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Week 6 – A Field Trip and Various Other Sciencey Things

This week got off to a fun start when I joined the other IEH interns on a field trip to the gorge. It was a beautiful sunny day which was perfect weather for viewing waterfalls. One of my favorite parts turned out to be the tour of Bonneville Dam. My previous knowledge of hydroelectric power was basically what I remembered from grade school, which was barely anything, so I learned a lot from the tour. I learned about the history of the dam, how fish ladders work, how the turbines work, and perhaps most importantly, that I really do not want to work as a fish counter for a dam. Bonneville dam has a fish counter who sits at a computer and counts all the fish that pass by. They categorize them by species, whether they are juveniles or adults, and if they are wild or come from a hatchery. I believe that if it is possible to die from boredom, it would be doing that job. Each shift is 8 hours. My head would explode after only an hour of that.

The rest of the week I worked on a bunch of different tasks. I did more runs on the flow cytometer and helped Rachel with her esterase experiment. If all goes well we should soon be able to determine if esterase activity does affect the absorbtion of SNARF, causing SNARF to not be a good dye to use to determine intracellular pH. Despite the fact that SNARF may not be an accurate dye, I made a calibration curve for T. weissflogii using the flow cytometer, and then tested the viability of using the flow cytometer to measure SNARF fluorescence with other species of phytoplankton. None of the other ones I tested, which were all smaller species, worked as well as T. weiss. The SNARF fluorescence didn’t shift over far enough from the blank fluorescence to be able to separate the two clearly when analyzing the data. It looks like I will be primarily using the spectrofluorometer to measure the intracellular pH of the phytoplankton once Rachel and I start running experiments on the pHstat.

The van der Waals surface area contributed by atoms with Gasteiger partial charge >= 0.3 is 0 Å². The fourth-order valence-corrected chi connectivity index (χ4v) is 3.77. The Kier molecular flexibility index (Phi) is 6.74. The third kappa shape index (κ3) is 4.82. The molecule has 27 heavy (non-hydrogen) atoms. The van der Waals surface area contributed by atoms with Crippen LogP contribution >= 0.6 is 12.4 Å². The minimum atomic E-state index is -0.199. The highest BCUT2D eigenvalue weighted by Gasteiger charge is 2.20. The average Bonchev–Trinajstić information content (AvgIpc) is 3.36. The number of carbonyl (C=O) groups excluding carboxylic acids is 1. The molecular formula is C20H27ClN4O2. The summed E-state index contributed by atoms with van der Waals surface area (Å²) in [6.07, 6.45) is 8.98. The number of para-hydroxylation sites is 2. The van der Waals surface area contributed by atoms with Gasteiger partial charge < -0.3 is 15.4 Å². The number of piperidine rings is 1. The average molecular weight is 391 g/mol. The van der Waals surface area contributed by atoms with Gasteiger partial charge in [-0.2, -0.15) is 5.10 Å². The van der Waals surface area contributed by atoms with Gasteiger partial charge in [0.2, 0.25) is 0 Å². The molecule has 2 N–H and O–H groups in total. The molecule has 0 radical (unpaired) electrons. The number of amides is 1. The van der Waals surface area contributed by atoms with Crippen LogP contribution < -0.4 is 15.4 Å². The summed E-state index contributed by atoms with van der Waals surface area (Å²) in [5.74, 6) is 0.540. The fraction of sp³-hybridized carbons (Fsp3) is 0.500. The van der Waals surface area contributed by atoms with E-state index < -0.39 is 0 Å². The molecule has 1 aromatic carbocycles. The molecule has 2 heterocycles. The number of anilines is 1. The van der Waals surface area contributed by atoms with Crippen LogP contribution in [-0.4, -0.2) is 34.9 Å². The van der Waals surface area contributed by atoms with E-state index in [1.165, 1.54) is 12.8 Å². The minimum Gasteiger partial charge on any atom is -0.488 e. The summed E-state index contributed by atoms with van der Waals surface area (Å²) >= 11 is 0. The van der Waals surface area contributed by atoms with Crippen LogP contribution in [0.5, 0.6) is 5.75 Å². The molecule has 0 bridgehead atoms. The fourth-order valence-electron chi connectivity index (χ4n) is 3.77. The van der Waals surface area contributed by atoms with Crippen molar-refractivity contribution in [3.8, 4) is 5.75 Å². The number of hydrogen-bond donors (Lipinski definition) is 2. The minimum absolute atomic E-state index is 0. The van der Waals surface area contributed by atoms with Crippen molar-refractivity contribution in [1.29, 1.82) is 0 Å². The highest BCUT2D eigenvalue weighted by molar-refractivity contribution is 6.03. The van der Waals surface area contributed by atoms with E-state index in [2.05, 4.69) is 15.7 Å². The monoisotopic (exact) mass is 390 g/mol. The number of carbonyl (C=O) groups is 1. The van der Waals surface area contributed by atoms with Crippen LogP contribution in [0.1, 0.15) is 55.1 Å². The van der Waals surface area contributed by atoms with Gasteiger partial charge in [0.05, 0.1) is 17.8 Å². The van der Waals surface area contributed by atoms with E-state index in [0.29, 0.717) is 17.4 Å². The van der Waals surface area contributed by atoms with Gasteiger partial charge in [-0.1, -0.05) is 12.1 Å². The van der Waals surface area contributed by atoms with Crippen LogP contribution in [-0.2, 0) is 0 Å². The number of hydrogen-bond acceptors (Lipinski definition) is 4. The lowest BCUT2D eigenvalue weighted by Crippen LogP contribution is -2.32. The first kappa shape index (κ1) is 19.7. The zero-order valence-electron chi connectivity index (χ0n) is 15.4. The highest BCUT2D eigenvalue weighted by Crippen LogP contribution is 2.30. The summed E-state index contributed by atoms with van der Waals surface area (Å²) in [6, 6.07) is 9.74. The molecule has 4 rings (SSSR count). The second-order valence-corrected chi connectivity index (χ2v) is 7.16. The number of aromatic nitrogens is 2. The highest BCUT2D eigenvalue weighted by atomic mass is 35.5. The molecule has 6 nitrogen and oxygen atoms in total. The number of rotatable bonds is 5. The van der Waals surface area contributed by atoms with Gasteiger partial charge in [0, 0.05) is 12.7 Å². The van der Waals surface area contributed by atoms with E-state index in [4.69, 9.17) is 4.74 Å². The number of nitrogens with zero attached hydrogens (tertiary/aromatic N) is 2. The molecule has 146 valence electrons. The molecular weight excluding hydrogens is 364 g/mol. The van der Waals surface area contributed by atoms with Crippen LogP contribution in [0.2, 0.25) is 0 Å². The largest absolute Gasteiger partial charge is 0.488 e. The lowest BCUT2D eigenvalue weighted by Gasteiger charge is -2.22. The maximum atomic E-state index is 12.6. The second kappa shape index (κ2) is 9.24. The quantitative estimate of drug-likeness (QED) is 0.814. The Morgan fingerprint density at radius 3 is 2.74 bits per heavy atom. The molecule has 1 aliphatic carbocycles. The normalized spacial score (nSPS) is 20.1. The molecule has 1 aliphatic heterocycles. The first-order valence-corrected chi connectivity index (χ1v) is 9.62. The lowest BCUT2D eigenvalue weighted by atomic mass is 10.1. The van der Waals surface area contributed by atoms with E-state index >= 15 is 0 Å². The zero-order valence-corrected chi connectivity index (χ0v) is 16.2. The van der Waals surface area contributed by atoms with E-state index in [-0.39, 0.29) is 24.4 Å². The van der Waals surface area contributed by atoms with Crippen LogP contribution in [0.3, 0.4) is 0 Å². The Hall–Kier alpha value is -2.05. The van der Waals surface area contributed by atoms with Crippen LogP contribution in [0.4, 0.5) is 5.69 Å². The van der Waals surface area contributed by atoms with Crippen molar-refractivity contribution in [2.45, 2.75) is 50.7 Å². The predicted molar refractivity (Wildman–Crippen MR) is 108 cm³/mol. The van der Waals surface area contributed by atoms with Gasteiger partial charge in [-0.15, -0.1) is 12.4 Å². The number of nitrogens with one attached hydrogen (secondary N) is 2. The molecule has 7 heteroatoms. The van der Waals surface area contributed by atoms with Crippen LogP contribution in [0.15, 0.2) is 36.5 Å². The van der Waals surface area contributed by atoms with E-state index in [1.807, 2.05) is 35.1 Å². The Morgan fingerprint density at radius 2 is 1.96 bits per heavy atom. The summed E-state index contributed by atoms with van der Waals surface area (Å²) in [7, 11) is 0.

We checked the pHstat on Tuesday and had good news—it was still working great! We began acclimating the culture to the pHstat treatment so that by next week we might be able to start running experiments. Rachel taught me how to do the routine maintance tasks that I’ll need to perform when we run experiments, and I got to practice them on my own so that I’ll be comfortable doing everything when she is gone. The experiments we will run can last up to a week and require periodic checks so I will be taking the day shift while Rachel willingly sacrifices herself for the night shift. I am excited to start running the experiments and see what data we collect.